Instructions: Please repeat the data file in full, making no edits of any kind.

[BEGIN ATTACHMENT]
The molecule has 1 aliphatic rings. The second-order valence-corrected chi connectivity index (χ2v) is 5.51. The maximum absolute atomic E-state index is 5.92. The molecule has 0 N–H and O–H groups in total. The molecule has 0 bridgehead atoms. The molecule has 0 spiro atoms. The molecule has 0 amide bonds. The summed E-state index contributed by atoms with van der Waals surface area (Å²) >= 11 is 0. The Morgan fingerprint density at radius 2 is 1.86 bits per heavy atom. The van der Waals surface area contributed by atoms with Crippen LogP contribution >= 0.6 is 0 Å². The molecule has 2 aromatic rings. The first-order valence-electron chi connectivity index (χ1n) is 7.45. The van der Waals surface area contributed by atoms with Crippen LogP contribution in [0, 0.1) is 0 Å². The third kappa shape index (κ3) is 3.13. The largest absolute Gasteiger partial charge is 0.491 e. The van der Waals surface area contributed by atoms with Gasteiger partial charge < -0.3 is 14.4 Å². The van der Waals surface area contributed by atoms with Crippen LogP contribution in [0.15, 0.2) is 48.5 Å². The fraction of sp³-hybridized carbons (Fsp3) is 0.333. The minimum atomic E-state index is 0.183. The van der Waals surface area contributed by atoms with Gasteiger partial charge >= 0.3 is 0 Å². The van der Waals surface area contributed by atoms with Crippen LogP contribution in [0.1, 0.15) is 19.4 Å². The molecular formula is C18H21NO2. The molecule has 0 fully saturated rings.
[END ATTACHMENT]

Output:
The molecule has 1 aliphatic rings. The second-order valence-corrected chi connectivity index (χ2v) is 5.51. The maximum absolute atomic E-state index is 5.92. The molecule has 0 N–H and O–H groups in total. The molecule has 0 bridgehead atoms. The molecule has 0 spiro atoms. The molecule has 0 amide bonds. The summed E-state index contributed by atoms with van der Waals surface area (Å²) >= 11 is 0. The Morgan fingerprint density at radius 2 is 1.86 bits per heavy atom. The van der Waals surface area contributed by atoms with Crippen LogP contribution >= 0.6 is 0 Å². The molecule has 2 aromatic rings. The first-order valence-electron chi connectivity index (χ1n) is 7.45. The van der Waals surface area contributed by atoms with Crippen LogP contribution in [0, 0.1) is 0 Å². The third kappa shape index (κ3) is 3.13. The largest absolute Gasteiger partial charge is 0.491 e. The van der Waals surface area contributed by atoms with Gasteiger partial charge < -0.3 is 14.4 Å². The van der Waals surface area contributed by atoms with Crippen LogP contribution in [0.15, 0.2) is 48.5 Å². The fraction of sp³-hybridized carbons (Fsp3) is 0.333. The minimum atomic E-state index is 0.183. The van der Waals surface area contributed by atoms with Gasteiger partial charge >= 0.3 is 0 Å². The van der Waals surface area contributed by atoms with Crippen LogP contribution in [0.1, 0.15) is 19.4 Å². The molecular formula is C18H21NO2. The molecule has 0 fully saturated rings.